Shritin is currently reporting from Gujarat, India as she is there (like many of our fellow South Asians) for the summer.
by Shritin Patel – Houston Baptist University Graduate
Whilst sitting inside Papa Johns eating my mushroom and cheese pizza and listening to Justin Beiber’s “Never Say Never”, I almost forgot which country I was in until I went to take a sip of water and realized I couldn’t because I didn’t know if it was bottled or not. Reality jolted me awake like a rickshaw crazily swerving to avoid hitting a cow. I’m in India, not Texas. How could I forget? Maybe it was the familiarity of walking through a mall with stores such as Apple, Nike, United Colors of Benetton, and The Body Shop. Maybe it was the lack of concern over if the place surrounding me was air conditioned or not. Whatever it was, as I stepped through the sliding glass doors and back into streets of Vadodra, I was assaulted by smells, sounds, and colors I had subconsciously blocked for the past few hours.
I absolutely love this country. The culture. The history. The devotion. It astounds me and humbles me to be in a place where one’s word is still their bond, culture and religion are prevalent in everything people say and do, and confidence is at an all time high. With that said, the juxtaposition of the modernity of this country and its residents awes me. Four story malls with major designers, beloved fast food chains like Pizza Hut, McDonalds, and Subway, and grocery stores with all my favorite brands such as Tide, Dove, AirWick, and Lays. This country has the best of both worlds in that regard. I am able to walk out of my house into the streets, grab a rickshaw, and indulge in some Mickey D’s fries. At the same time, I can walk through the traffic and immerse myself in the local markets nearby with their diverse goods and unique charm. I must say in my time here so far, I am eagerly learning the art of haggling and have already put it to good use today with a rickshaw driver who tried to besmirch my “NRI” status (Non Resident Indian) and charge me 40 rupees for a ride that only cost locals 20 rupees. I haggled with him, and lo and behold, I sit here back at my house smug and cheery because it only took me 20 rupees to get here. Hah to you sneaky rickshaw driver. I say HAH.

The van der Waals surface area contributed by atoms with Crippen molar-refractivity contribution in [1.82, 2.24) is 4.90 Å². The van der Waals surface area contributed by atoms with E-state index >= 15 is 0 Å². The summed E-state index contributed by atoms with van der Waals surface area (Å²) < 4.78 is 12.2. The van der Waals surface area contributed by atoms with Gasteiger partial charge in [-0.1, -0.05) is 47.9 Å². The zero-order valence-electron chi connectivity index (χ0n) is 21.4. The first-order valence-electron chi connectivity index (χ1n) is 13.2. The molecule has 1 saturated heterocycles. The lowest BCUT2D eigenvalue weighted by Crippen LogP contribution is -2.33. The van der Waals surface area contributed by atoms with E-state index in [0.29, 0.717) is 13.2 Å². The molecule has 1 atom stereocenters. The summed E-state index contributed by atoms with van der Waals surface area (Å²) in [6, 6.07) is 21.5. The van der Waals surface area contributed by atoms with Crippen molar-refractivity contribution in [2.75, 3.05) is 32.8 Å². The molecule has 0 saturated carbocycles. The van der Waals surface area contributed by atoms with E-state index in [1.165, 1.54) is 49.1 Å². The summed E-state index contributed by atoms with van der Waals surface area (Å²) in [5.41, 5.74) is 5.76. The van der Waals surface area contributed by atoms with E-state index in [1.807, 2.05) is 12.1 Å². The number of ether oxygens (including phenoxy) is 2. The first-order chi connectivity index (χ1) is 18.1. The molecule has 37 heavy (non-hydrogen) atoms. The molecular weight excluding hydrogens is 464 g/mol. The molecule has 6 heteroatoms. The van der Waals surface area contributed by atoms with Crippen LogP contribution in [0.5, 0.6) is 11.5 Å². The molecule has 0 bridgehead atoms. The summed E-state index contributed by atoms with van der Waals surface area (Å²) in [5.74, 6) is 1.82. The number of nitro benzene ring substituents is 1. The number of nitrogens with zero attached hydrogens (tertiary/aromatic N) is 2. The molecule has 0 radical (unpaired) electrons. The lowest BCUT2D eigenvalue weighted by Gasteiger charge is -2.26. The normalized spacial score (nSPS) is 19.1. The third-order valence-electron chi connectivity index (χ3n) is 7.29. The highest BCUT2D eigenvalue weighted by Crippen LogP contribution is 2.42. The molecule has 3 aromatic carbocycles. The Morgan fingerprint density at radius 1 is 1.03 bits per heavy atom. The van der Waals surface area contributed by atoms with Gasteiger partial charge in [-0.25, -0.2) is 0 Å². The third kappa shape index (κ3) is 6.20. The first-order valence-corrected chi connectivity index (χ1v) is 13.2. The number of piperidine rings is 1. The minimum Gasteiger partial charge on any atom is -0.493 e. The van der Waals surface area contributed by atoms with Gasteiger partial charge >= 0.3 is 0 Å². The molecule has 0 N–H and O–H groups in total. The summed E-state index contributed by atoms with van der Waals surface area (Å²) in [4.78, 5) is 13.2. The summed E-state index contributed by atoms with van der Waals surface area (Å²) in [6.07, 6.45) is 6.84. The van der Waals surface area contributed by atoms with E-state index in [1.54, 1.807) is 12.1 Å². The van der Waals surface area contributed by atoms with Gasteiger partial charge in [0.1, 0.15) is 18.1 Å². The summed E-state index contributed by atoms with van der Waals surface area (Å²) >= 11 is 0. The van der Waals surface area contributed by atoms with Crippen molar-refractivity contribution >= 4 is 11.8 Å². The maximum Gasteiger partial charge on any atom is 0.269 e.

I think it’s important for all second generation Indians to come to India at least once in their lives; it’s vital for a few reasons: Sometimes some of us, myself included at a point in my life, feel disconnected from our culture and religion. How can we understand something that we’ve never fully experienced? Coming to India, visiting stunning and breathtaking mandirs, and being a part of a real-to-goodness monsoon wedding changes your views a bit. Also, every time I visit India, I learn more about how the past and the future can coexist here in the present. India is the one place I’ve been to that can make multi-story buildings by using sticks to prop up each floor and workers who build with their bare hands. Sometimes a lot of us are so engulfed in our futures that we forget where we came from or what it takes to get us where we are; seeing people struggling and flourishing in this environment is a testimony to all the things we can accomplish if we try. Lastly, I feel India is a place that can teach us to appreciate the things we have. We are SO fortunate and lucky and a lot of times we forget that. Forget nice shops and fancy restaurants, here necessities such as water, food, and shelter are luxuries for some people. Air conditioning is for the wealthy, and electricity goes out regularly. It’s never a bad thing to be reminded of how lucky we are.
I think India’s beauty lies in the fact the country is a paradox. I intend to indulge in the beautiful contradictions that make India so unique, unforgettable, and dear to my heart.